Nicolas Walter was a leading humanist and freethinker, who made significant contributions to the anarchist, peace, and humanist movements. An engaging writer and principled activist, Walter’s career was diverse and his influence widespread. He was a formidable campaigner against the laws governing blasphemy and assisted dying, as well as a veteran activist for peace and nuclear disarmament.
Nicolas Walter was born into a rich pedigree of freethought: his paternal grandfather Karl Walter had been a prominent anarchist; his maternal grandfather S.K. Ratcliffe a leading humanist; and his father, neuropsychologist W. Grey Walter, a socialist and atheist. After studying history at Exeter College, Oxford, Walter embarked on a lifelong journalistic career, which included stints for Which? (1963-65), the British Standards Institution (1965-67), and the Times Literary Supplement (1968-74). From 1975 until retirement, he was closely involved with the work of the Rationalist Press Association. Walter edited New Humanist magazine 1975–1984, after which he remained a managing director and writer for the RPA. His life as a journalist, and as a prolific writer of letters to the press, was marked by a phenomenal attention to detail, and a fierce devotion to accuracy. He was also a fearlessly original thinker. As Jim Herrick wrote after Walter’s death, ‘he was not the sort of journalist who reboiled others’ bones’.
Over the course of his life, Walter took up a remarkable range of causes, all closely linked to his humanism, anarchism, and peace advocacy. One form of activism came in his regular letters to the press: challenging religious bias in broadcasting, theological education in schools, blasphemy laws, and religious charities, and to correct inaccurate reporting on everything from Charles Bradlaugh’s struggle to enter parliament, to the voluntary euthanasia campaign. By his own estimate, more than 2000 of Walter’s letters made it to publication. He also penned influential expressions of his philosophy in the widely translated pamphlet About Anarchism (1969), and Humanism: What’s in the Word (1997). Walter was also the author of Nonviolent Resistance: Men Against War (1963); and Blasphemy Ancient and Modern (1990).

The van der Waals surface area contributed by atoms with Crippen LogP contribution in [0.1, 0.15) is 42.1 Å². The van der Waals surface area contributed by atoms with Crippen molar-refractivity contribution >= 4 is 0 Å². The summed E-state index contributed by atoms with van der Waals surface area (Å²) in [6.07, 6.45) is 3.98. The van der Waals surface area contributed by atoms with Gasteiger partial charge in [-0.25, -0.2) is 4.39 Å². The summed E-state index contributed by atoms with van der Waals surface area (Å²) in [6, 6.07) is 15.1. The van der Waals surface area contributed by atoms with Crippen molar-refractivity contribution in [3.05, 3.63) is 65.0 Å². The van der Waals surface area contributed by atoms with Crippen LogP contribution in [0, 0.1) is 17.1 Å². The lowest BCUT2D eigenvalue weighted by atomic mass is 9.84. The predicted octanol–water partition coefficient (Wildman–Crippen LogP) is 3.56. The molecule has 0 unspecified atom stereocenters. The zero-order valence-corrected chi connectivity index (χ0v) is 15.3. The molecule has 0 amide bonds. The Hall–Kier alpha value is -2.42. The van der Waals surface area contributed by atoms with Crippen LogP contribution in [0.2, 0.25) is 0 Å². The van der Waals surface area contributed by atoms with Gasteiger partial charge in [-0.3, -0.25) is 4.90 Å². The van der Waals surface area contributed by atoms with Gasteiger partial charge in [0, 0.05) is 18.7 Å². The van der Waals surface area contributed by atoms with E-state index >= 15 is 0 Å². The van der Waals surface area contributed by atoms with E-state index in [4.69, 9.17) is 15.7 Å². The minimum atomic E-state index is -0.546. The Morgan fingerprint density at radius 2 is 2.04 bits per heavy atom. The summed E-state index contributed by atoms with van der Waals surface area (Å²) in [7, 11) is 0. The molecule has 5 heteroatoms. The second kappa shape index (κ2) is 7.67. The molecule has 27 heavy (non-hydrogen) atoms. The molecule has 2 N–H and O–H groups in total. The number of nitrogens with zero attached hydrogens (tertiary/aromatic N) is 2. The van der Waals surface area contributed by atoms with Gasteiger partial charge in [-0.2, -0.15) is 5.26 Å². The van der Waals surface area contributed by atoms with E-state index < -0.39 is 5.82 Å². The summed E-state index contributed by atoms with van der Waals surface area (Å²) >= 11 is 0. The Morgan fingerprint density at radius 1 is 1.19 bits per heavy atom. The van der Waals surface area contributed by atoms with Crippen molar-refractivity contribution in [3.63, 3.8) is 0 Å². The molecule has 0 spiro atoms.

In 1961, Walter (along with his wife Ruth, née Oppenheim) was a founding member of the anti-nuclear Committee of 100, as well as of direct action group Spies for Peace. In 1963, members of the Spies for Peace broke into what turned out to be ‘Regional Seat of Government 6’, one of a number of nuclear bunkers from which a select few would govern the country in the aftermath of nuclear war. The group collated the documents they discovered there, and circulated their findings as the pamphlet Danger! Official Secret. Arguing that those behind these bunkers were ‘quietly waiting for the day the bomb drops’ and planning for military government, the pamphlet had a significant impact on the British public, who were unaware of such preparations, or the perceived gravity of the nuclear threat.
In 1966, Walter received a two month jail sentence for disrupting a church service during the Labour Party conference, accused of (in the words of the Times) ‘riotous behaviour during divine service’. In 1969, he published About Anarchism, giving expression to ideals firmly held:
It is the anarchists, and the anarchists alone, who want to get rid of government in practice. This does not mean that anarchists think all men are naturally good, or identical, or perfectible, or any romantic nonsense of that kind, it means that anarchists think almost all men are sociable, and similar, and capable of living their own lives… Anarchism is an ideal type which demands at the same time total freedom and total equality.Nicolas Walter, About Anarchism (1969)